Monday, June 30, 2014

Polaroid Quilt

Quilt LemonadeAfter returning home from Sew South Retreat this year, I put out some feelers in our retreat Flickr pool to see if any gals wanted to help out with (fellow-retreater) Valerie's wonderful Quilt Lemonade Project. For details about this awesome project, visit the link.

This is where I brag about the wonderful world of quilting, because quilters are so RAD! I asked for help with making a polaroid quilt. These are great for kids, because they feature what looks like polaroid pictures. By using small fussy cuts and solid white strips, you can make some really fun stuff. My goal was to acquire help with those portions of the quilt blocks, so that the final quilt would incorporate a good variety of pictures. Shortly after I put out the inquiry, the packages began arriving, and I was overloaded with tons of quilted polaroids. Here are just a few of them:

Polaroid Quilt Blocks

Thank you so much to Diane, Heather, Cindy, Kim, and Amy for sending tons of blocks! I'm going to have enough to finish 2 quilts!

Here is the first:

Polaroid Quilt

Polaroid Quilt

Polaroid Quilt Back

We used a tutorial from CapitolaQuilter as a guide to make our polaroid blocks. They are fast, fun, and easy.

The layout for the quilt is something I adapted from another quilt I saw at my quilt guild. The finished size is 56" x 64".

This quilt will be on its way to Valerie within the next few days, and then she will send it along to its recipient in Guatemala. I hope it brings comfort to a sweet girl. A boy's polaroid quilt is in progress. :)

Sunday, May 18, 2014

Washi Dress

**Warning --->
Due to the stark white severity of the exposed skin in the following photos, sunglasses are recommended for your own viewing protection.**

Washi DressThis weekend, I took a break from scrub caps and finally made my very own Washi Dress. I don't sew many garments, but one of my short term goals is to do that more often. It's nearly impossible as a gal at 5'10" to walk into a store and buy clothes off the rack. Making my own clothes is the obvious solution, albeit intimidating.

Rae Hoekstra's Washi Dress Pattern is so cute, and very easy. There were only 6 pieces to the version of the pattern that I made. First I made a muslin for the bodice, because I was pretty sure that I would need to lengthen just about everything. I was right, and the muslin only took a few minutes (well worth the effort). I added an inch or so to that, a few inches to the skirt length, and a bit to the sleeve as well. I learned how to make pattern piece adjustments from the Fast-Track Fitting class with Joi Mahon on Craftsy. It's a great class, and it saves so much time and heartache to make the adjustments to the pattern pieces instead of making an entire garment and then trying to alter it when it's finished. Ask me how I know. :/

Washi DressI used my serger to finish the seams, so the inside looks and feels great. No raw edges. Surely an overlock or zigzag stitch from a regular sewing machine would produce a great result as well, if you don't have a serger. I opted for the facings instead of a full bodice lining, and I chose to topstitch those down, because I like the look.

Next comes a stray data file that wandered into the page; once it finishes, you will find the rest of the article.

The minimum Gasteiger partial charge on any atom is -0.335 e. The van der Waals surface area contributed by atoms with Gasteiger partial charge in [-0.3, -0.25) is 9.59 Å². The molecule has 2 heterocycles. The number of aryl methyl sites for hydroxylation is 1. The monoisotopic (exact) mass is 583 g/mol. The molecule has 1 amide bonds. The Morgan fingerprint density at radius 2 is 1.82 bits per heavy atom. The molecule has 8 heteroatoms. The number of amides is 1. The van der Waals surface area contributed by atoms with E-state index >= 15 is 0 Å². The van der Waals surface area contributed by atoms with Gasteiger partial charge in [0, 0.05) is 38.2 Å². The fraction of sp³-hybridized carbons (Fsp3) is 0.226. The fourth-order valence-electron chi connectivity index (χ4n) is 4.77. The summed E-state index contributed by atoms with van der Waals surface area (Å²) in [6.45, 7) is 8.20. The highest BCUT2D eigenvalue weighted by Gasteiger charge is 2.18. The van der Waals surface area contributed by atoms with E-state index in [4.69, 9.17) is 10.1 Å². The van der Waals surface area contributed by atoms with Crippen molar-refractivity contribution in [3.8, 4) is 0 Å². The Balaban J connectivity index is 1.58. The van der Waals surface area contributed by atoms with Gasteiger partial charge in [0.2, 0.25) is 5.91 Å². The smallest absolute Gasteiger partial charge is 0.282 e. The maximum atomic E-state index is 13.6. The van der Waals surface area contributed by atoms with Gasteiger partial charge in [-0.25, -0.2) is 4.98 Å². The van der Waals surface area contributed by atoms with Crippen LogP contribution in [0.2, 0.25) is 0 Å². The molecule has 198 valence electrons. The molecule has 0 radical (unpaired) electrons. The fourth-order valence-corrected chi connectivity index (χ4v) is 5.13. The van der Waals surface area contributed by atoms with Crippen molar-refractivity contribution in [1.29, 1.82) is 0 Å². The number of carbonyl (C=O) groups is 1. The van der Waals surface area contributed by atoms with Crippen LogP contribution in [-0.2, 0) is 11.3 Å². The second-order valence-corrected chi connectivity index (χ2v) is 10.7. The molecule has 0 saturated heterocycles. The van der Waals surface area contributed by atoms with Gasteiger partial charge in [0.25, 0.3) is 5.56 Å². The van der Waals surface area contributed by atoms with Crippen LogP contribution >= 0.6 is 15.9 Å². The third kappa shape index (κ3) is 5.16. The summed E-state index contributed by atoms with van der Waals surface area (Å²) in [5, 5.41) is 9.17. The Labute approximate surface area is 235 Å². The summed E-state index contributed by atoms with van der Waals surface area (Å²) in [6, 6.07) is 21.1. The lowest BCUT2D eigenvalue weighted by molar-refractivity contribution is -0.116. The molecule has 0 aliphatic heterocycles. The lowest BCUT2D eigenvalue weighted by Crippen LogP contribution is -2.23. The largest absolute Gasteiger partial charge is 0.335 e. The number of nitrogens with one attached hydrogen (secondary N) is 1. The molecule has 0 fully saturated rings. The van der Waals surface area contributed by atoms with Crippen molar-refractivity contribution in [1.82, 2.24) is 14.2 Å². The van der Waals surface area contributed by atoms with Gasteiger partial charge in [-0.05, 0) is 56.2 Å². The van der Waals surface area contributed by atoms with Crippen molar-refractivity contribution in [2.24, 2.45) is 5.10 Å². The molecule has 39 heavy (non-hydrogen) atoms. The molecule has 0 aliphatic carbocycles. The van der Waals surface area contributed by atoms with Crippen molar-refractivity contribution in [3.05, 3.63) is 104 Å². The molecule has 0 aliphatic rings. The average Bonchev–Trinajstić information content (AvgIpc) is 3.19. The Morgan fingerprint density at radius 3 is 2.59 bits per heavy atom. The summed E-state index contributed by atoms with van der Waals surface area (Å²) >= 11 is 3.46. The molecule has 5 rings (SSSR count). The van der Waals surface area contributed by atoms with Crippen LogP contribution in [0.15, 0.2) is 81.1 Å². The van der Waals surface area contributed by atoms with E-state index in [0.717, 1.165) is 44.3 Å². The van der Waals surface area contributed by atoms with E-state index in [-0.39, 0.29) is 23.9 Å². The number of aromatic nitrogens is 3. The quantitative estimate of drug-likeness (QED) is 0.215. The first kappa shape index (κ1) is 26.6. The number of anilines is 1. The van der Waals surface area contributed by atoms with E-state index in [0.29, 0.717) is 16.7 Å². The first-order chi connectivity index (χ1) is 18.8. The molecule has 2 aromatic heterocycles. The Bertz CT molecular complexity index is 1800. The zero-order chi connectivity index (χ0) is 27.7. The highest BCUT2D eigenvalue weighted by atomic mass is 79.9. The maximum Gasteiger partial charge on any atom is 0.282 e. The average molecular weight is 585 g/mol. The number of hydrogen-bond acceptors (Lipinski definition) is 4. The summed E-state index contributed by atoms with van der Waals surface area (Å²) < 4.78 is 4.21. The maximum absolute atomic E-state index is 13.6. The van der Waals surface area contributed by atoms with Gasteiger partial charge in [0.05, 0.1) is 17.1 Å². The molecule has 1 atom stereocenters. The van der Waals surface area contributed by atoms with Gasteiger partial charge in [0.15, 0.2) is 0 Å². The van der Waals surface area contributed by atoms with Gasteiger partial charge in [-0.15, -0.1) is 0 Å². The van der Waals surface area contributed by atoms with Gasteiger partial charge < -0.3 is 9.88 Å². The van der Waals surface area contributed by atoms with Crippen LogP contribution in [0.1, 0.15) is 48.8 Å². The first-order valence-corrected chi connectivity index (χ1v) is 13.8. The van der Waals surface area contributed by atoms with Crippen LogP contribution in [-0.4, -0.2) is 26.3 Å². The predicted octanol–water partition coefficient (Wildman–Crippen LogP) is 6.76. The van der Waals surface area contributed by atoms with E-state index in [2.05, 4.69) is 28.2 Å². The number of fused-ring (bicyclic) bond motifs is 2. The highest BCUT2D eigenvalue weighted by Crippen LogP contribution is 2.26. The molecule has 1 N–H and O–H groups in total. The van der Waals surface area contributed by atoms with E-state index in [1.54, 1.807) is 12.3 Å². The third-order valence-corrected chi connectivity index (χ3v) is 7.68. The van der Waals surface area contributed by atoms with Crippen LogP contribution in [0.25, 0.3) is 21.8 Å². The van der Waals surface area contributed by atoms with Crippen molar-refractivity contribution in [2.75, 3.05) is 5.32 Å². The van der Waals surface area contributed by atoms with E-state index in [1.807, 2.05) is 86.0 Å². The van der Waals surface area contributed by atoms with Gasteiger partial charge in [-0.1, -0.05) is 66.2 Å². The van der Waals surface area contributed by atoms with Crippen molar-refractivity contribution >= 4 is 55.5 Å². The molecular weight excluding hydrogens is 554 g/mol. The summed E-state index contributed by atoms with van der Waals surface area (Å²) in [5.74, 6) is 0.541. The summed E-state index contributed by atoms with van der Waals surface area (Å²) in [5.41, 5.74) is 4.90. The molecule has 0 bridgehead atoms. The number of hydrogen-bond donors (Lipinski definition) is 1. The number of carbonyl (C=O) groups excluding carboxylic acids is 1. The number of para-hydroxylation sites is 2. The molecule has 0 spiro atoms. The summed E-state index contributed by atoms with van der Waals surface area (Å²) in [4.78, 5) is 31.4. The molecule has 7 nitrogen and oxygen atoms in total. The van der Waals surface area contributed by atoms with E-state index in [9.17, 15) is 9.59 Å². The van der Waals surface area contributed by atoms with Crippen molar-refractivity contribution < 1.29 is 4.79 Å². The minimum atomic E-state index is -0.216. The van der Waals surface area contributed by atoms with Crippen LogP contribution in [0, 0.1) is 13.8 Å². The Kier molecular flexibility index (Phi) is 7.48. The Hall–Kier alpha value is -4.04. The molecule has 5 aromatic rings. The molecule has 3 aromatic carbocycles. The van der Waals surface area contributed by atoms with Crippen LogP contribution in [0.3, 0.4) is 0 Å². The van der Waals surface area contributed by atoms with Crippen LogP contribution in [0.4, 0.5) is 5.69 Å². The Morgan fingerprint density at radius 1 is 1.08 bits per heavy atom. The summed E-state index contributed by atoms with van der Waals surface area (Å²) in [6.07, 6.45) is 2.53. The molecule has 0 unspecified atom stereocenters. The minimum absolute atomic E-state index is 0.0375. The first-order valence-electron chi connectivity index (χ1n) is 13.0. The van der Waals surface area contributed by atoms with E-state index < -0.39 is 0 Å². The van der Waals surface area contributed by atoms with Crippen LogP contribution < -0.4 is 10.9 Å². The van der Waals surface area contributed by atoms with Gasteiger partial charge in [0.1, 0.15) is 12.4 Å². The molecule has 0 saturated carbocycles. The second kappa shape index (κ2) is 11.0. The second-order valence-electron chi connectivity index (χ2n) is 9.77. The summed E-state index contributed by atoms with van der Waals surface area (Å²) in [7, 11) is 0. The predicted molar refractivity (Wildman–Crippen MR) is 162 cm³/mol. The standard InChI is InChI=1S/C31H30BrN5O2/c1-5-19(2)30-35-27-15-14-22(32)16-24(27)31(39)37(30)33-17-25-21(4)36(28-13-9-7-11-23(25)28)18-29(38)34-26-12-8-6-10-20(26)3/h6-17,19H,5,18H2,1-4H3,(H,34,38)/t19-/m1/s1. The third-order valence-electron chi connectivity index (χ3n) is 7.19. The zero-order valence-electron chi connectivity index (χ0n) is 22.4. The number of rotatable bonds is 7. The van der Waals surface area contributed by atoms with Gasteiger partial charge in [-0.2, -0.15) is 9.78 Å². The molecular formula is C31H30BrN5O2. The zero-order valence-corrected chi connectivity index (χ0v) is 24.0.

I can't tell you how excited I was when this dress was finished, because it actually fit, and it's comfy! Woohoo! I'm not in love with the fabric, but the reason I used it was because I bought it on clearance a while ago, and I didn't expect my first attempt to be a success. The quality is nice, though. It's soft, light, and doesn't wrinkle too badly. I can't wait to go pick out some wicked fabric to make more of these dresses! I'll likely make a few different versions that include different sleeves and tunic-length. Check out the Washi Dress Flickr Pool to see different versions of this pattern.

Washi Dress Back

Washi Dress

Saturday, May 17, 2014

Jelly Roll Chop

I love Jenny's tutorials over at The Missouri Star Quilt Company. Every Friday I look forward to seeing her newest one. They are usually all about fast and easy quilts or other quilty type projects you can do with precuts.

When I first got the Gracie Frame to go along with my Juki 2010Q, I was so scared to load up my first quilt! A long-armer friend told me how pointless it is to practice on scraps, though, so I finally conceded to use a quilt top I made with Jenny's Jelly Roll Race tutorial for my first quilt on the frame.

Jelly Roll Chop Quilt

I was shocked at how easy it was to load up the quilt layers onto the frame. The tutorials that Grace Company provides are excellent. I can't explain how intimidated I was by this whole process, but I was also thrilled at the same time.

I used a pantograph that I traced from a stencil for this first quilt and squealed gleefully all by myself down in my basement shop after I got going. It's so fun to quilt on this Juki/Grace Frame combo. It is lightweight to maneuver and very easy to follow the pantograph with the laser.

Jelly Roll Chop by Trina Peterson

This quilt is really special to me, because of the whole experience. I wanted it to go to someone who I knew would appreciate the process of quilting as much as I do. I gave this quilt to my Grandmother in Maine for Mother's Day. Grammom is also a quilter, and she never keeps anything she makes for herself, so I knew she would love it.

I call this quilt the Jelly Roll Chop, because after I completed the tutorial, I chopped it up and added some sashing to make it a little bigger and give it a different look. The jelly roll is Summer House by Lily Ashbury, and I used Kona White for the sashing and binding. The back is a vintage sheet, and the batting is Pellon Nature's Touch (as always - because I love it so much!!).